After the raffle came Boarshurst Silver Band’s most accomplished piece of the night. Billed by James Garlick as the sort of piece they needed to perfect, was Gaelforce. The Peter Graham test piece was written at around the same time when Riverdance was in vogue. It was a pristine performance, and the embryonic stage of a band likely to become a Championship section band by the time this decade’s out.

Our final soloist of the night was Welsh Junior – Liam Welsh, on bass. He gave us all a fantastic performance of The Bass in the Ballroom. The original solo piece was written by Roy Newsome. As well as his involvement in Elland Silver Band, he was a one-time presenter of BBC Radio Two’s Listen to the Band (Frank Renton holds the present post). What may have surprised some people was how melodic a bass could be, but Mr. Newsome’s piece – and Welsh Junior – proved it was possible. Both father and son excelled in their solo performances.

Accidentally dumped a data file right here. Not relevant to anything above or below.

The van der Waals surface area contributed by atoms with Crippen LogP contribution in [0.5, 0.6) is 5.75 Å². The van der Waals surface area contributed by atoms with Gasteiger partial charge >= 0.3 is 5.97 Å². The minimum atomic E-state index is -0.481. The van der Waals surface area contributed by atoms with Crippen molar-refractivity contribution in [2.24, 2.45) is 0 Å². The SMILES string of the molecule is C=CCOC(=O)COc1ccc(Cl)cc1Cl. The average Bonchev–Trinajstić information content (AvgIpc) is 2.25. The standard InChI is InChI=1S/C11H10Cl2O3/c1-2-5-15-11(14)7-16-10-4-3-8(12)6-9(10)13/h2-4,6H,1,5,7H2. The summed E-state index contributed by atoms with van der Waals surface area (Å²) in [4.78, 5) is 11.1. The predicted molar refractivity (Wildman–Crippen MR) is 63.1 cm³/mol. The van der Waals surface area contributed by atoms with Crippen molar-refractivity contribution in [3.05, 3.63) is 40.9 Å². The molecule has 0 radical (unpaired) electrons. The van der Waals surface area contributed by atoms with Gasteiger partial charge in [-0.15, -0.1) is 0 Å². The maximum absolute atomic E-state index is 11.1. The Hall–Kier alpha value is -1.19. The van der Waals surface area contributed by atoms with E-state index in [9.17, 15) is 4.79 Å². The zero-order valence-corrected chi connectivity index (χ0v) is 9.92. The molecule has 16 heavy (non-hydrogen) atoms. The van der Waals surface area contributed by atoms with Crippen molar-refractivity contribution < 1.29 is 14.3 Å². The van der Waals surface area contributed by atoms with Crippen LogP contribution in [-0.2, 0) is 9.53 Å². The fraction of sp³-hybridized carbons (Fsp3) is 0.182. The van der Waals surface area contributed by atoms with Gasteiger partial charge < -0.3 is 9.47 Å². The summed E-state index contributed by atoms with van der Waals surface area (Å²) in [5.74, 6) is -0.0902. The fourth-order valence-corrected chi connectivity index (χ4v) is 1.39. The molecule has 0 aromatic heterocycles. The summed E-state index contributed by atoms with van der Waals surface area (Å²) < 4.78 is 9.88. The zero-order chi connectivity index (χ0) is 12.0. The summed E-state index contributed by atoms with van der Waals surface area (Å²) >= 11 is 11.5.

The penultimate piece was The Irish Blessing, which was beautifully performed. This gave us our second Elland Silver Band link of the night – the one-time band of its arranger, Stephen Bradnum. This was the most contemplative piece of the night, creating a lull before the comparative storm of our final piece.

The final piece of the night? Duke Ellington’s Caravan, arranged by Steve Sykes. This has been a favourite piece by previous visitors to Boarshurst Band Club, including Flixton and Milnrow bands. A fantastic end to a wonderful concert.

As Boarshurst Silver Band proved on Remembrance Sunday, this is a brass band at least half a decade away from reaching the Championship Section. With James Garlick continuing to take the band towards its upward trajectory, great things are around the corner.